December 14, 2015

Parliament has ratified nine treaties and international conventions to which the country is a signatory, to address defects in the existing civil aviation rules and bring them in line with international regulations.

The nine treaties and international conventions cover security, general civil aviation rules, airlines and passengers.

By the 275 lawmakers’ actions, residents living around airports and flight paths are now protected under the Convention on Damage Caused by Foreign Aircraft to Third Parties on the Surface, otherwise known as the Rome Convention of 1952, in the unfortunate incidence of an aircraft accident.

Non-rectification of this particular convention, for instance, affected the compensation payout to victims of the Allied Air Cargo plane crash at the Kotoka International Airport in June 2012.

Ten people were killed when the Boeing 727-200 cargo plane, which flew into Accra from Lagos en-route to Ivory Coast, overshot the runway on landing, and crashed through the airport fence wall before crashing into a public transport ‘Trotro’ on the El-wak-Burma Camp Road — killing 10 and injuring two other persons in a nearby taxi.

Theophilus Tetteh Chaie, Chairman of the Parliamentary Select Committee on Roads and Transport, told the B&FT that: “For some time now we have some treaties and conventions that were put before the house for ratification. These treaties and conventions have been in existence, some since the 1990s and early 2000s.

“Unfortunately, although Ghana has signed onto those treaties and conventions, they have not been ratified by Parliament — and this has created a lot of problems for the aviation sector; especially domestic airlines passengers’ safety, and the airlines’ safety as well.

“When the Allied Air crash at KIA occurred, some third parties died and others got injured as a result. At the end of the day, because this particular convention had not been ratified, what happened was government had to negotiate with the airline for settlement. In this case, because you don’t have the law ratified in your country backing your actions, the person will bargain with you.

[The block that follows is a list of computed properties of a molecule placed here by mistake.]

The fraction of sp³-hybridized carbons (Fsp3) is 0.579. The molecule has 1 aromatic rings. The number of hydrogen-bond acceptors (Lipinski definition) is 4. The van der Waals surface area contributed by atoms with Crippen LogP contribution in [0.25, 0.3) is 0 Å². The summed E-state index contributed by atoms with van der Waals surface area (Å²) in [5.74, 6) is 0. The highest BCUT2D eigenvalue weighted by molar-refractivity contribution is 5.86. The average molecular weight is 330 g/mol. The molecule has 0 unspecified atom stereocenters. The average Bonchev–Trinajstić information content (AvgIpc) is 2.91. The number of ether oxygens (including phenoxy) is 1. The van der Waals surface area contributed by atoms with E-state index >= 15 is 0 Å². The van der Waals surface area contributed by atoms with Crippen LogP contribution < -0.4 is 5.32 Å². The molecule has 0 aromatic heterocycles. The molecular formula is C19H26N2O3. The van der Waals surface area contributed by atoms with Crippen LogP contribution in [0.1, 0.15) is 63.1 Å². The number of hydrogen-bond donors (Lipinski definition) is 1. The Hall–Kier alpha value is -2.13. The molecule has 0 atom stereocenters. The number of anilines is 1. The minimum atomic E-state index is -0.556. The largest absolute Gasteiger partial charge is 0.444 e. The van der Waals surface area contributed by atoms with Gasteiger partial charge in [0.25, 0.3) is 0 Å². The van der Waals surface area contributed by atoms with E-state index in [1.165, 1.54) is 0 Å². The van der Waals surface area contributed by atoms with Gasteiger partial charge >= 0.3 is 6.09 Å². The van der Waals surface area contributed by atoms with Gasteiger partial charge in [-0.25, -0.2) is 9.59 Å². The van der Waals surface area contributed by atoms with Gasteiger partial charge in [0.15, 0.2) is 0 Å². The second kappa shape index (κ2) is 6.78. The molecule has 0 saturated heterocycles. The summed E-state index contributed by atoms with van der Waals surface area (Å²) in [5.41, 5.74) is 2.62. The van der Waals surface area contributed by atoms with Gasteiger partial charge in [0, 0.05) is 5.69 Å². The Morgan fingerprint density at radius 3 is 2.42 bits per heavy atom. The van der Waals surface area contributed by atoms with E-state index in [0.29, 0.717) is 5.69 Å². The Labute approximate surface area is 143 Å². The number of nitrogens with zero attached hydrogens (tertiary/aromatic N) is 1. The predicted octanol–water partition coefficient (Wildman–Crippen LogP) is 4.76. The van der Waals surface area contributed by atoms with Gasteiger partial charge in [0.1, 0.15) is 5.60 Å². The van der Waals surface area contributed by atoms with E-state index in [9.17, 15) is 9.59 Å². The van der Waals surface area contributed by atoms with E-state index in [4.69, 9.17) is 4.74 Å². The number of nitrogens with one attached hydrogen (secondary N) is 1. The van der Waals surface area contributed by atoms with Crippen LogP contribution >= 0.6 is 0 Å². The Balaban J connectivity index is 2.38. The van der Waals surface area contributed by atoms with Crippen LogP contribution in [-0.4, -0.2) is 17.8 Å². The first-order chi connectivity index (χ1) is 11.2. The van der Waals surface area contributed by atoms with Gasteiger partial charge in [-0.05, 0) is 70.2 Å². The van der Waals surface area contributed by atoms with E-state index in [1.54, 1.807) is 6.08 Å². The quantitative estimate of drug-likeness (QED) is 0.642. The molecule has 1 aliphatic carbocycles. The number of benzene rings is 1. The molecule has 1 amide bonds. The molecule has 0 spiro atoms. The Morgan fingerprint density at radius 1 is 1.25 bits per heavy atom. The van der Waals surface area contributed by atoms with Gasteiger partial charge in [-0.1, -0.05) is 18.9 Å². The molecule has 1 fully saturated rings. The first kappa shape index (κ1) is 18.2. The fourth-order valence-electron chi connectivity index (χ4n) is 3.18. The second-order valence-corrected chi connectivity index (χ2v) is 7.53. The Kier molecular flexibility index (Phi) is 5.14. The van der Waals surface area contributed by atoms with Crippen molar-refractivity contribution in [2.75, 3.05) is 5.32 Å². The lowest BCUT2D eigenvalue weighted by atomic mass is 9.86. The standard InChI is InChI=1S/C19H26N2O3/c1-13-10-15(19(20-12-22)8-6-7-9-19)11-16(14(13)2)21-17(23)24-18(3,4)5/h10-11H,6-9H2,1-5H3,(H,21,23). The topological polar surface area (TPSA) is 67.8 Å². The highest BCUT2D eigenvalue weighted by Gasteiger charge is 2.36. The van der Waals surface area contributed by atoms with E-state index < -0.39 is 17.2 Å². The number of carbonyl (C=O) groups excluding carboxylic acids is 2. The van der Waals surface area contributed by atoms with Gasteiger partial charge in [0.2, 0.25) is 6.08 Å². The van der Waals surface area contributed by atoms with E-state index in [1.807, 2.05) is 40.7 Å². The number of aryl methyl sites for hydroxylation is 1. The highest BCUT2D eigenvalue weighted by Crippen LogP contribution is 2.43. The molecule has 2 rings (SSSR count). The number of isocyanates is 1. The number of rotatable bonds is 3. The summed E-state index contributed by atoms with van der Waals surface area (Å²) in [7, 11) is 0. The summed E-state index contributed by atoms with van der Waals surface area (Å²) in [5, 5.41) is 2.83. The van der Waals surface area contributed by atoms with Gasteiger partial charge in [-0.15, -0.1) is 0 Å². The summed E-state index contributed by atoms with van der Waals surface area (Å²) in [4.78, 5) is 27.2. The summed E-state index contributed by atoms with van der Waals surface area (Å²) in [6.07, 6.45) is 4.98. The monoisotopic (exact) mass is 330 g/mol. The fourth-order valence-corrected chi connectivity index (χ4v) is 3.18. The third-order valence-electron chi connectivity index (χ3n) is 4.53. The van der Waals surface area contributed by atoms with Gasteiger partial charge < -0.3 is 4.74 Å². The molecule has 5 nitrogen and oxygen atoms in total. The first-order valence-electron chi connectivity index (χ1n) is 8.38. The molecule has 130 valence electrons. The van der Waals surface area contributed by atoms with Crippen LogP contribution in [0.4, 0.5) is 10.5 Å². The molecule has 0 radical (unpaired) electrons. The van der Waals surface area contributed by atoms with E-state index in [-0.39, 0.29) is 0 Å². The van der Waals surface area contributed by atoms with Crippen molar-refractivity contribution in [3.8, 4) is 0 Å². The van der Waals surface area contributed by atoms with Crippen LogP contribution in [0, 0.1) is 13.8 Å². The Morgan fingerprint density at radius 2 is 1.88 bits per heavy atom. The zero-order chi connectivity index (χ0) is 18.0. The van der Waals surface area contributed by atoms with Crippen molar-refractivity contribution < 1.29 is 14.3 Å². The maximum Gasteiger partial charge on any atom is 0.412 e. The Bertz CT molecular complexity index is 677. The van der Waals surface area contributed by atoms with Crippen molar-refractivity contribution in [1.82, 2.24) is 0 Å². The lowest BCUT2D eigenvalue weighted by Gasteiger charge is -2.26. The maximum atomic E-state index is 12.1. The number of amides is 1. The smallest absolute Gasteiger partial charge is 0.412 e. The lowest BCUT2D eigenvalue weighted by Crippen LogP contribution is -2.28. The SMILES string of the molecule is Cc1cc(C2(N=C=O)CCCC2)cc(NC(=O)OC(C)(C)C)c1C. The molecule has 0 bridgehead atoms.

“Once this law has been ratified, it gives the Ghana Civil Aviation Authority (GCAA) and other stakeholders the power to hold such airlines responsible.”

Ratification of the Protocol to Amend the Convention on Offences and Certain Other Acts Committed on Board Aircraft, otherwise known as the Montreal Convention, has also strengthened the hand of airlines to deal with unruly passengers.

International Air Transport Association (IATA) data show that unruly passenger incidents are on the increase. Between 2007 and 2013, airlines recorded unruly passenger incidents of 28,000. These incidents have sometimes forced flights to return to base or land at a nearby airport to discharge the unruly passengers.

“The upsurge and severity of unruly behaviour on board a civil aircraft that may affect the safety of the aircraft or persons or property therein, or affect good order and discipline on board the aircraft, is what informed the International Civil Aviation Organisation (ICAO) to amend the old Convention with the new protocol.

“The Protocol significantly improves the ability of ICAO member-states to expend jurisdiction over related offences in the operation of civil aircraft in flight and on landing. The agreed changes give greater clarity to the definition of unruly behavior — such as the threat of or actual physical assault, or refusal to follow safety-related instructions on board civil aircraft,” the Committee said in its report to Parliament.